The house after the Hawthornes
With the departure of Mrs. Hawthorne perhaps the home was closed for a time, for the size and cost of upkeep were prohibitive factors which would have prevented the average Raymond resident from seeking to acquire it. But eventually someone recognized its potential as a boarding house and tavern and history records the building as being known as "Colonel Scribner’s Tavern".
It is not known when it was operated as such, or how successful a venture it proved to be, but one’s imagination could guess that it was a lively spot. A congenial host could provide a glowing hearth and a warm toddy to the weary passenger making a stage journey from Portland to Harrison. Or one could picture the ribald and hearty stories told over a glass of punch as the river men who drafted huge booms of logs down Sebago Lake paused to refresh themselves.
In 1839, the opening of the Cumberland and Oxford canal would have provided the tavern and boarding house with customers for a canal boat landing was located at the mouth of Dingley Brook. (A convenient landing for those passengers and crewmen who wished to break the monotony of the three-day journey from Harrison to Portland.)
From tavern to house of worship
Richard Manning had died in 1831, but in his will he had made provision for a church to be built to serve the religious needs of this little community. Manning’s widow, Susan, had fallen to pay to the charms of a French dancing master who had served as a lieutenant in Napoleon’s army.
Descendants of Mrs. Manning’s family have records which present the dancing master as a bit of a scoundrel with more interest in the Manning holdings than in the widow’s charms.
Be that as it may, Francis Radoux is credited with the idea of carrying out Manning’s provision for a church by suggesting that the bequest could best be accommodated by renovating the former Hawthorne home into a suitable premises for a place of worship.
Acting on his suggestion, the chimneys, partitions, fireplaces, and the floor between the two stories were removed, leaving only a large empty shell. Wooden pews and a large meeting-house door were installed and the meeting house was ready for business.
Known for many years as the Radoux Meeting House, it did not belong to any one society, but was used as a free-meeting house open to any organization which wished to hold meetings. It did not have any regular pastor. Early in the 1850’s, the Reverend Mr. Richardson of Otisfield preached the dedicatory sermon.
A free-meeting house provided by an early proprietor seems to be a lovely symbol of peace and sharing. However, it proved to be less than ideal, for as no one group could be said to own it, no one assumed the responsibility for its upkeep and during the next twenty five years the inevitable disrepair presented some problems.
In 1877 a parish was formed that purchased the deed to the meetinghouse for $400. It then became known as the Radoux Union Meeting Parish.
This apparently did not solve the problem of upkeep for a journal of Abbie Mussey, a local lady, records in 1882, a plea for recognition and restoration of Hawthorne’s boyhood home which appeared in the Portland Press of that year.
The writer, identified only as “C”, recalls its beginnings as an appropriate residence for “one of the greatest, if not the greatest of American authors,” he deplores the state of decay of the residence and ends his pleas, “We do hope something will be done to preserve this relic, for in coming years pilgrims from parts of the world will search for it as an object of constantly increasing interest. We cross the ocean to find early homes of lesser men.”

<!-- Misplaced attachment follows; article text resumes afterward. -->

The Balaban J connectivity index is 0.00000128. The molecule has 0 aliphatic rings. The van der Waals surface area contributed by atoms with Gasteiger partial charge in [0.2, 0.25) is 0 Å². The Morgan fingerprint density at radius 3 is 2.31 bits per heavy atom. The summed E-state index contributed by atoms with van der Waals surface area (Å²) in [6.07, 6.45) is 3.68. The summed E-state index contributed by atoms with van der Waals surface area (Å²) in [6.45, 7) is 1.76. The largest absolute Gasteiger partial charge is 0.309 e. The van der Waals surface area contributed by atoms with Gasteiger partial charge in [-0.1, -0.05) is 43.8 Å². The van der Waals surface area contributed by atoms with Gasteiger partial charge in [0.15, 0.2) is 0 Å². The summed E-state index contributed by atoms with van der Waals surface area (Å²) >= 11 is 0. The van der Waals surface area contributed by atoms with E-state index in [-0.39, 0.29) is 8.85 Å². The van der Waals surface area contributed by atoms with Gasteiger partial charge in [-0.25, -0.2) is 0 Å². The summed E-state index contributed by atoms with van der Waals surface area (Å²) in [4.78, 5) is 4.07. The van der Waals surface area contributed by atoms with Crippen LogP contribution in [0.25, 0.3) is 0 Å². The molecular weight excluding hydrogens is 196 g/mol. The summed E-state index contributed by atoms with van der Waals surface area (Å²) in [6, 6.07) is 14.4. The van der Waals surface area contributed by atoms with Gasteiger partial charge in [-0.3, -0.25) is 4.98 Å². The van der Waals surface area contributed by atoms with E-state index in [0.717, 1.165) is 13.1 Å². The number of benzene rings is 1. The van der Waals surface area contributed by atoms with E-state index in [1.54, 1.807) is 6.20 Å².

Perhaps no one crossed the ocean in answer to his plea for it was thirty years before his cause was once more taken up. It wasn’t pilgrims from abroad who found it, but the summer population, wealthy refugees from the big cities, who had begun to find the Sebago area a superb summer playground.
In 1921, a Willis C. Norris from Connecticut, serving as financial chairman of a new Hawthorne Association sent a letter to influential literary figures around the country inviting them to aid in the restoration of the Hawthorne House.
In his letter, Mr. Norris recapped a brief history of the home and stated that:
“We organized and incorporated the ‘Hawthorne Community Association’ with about one hundred and fifty members and now have a deed to the property. The object is to perpetuate the memory of Nathaniel Hawthorne and preserve the building which was his boyhood home. To pay tribute to the early settlers who later worshipped in this building and built up this splendid community. To create friendly relations among all the people both native and cottagers. To encourage social, patriotic, educational, and religious sentiment and make it a community center for all in this vicinity.”
Life membership in this association was offered for twenty-five dollars.
The effort must have been rewarding for the house was painted, a hot-air furnace was installed, electric lights added and folding wooden chairs replaced most of the former pews.
Mrs. Charlotte Gulick of the well-known Gulick Camps on Raymond Cape, presented the association with a fine Steinway piano. The piano was a great help in other fund-raising entertainments which were presented with the talent found in the boys and girls summer camps located in the vicinity.
With necessary repairs made, interest in Hawthorne’s home flourished for a few years, but the depression of the 1930’s followed by the Second World War allowed the home to once more go begging for attention.
During these years it did serve as sort of a community hall. The local grade school used it as a theater to present its Christmas pageants, benefit dances, or socials were held as fund raising activities to aid the was effort, and for a short time a shaky projector with shakier sound provided movies for gas-rationed residents of the community.
A more stable economy in the 50’s and 60’s saw a revived interest in the home. The Association was re-formed with newer members from the summer colony and a new generation of natives. Once more the building was repainted inside and out. This time, with an eye toward period restoration, the painting was done with a colonial blue-grey paint for the interior, but the traditional white was used on the outside.
The old doors which served the meeting house were replaced with those in keeping with the original architecture and included a wooden fanlight and glass sidelights.
Electric chandeliers now shed a soft light more in keeping with the character of the building than the former glass globes.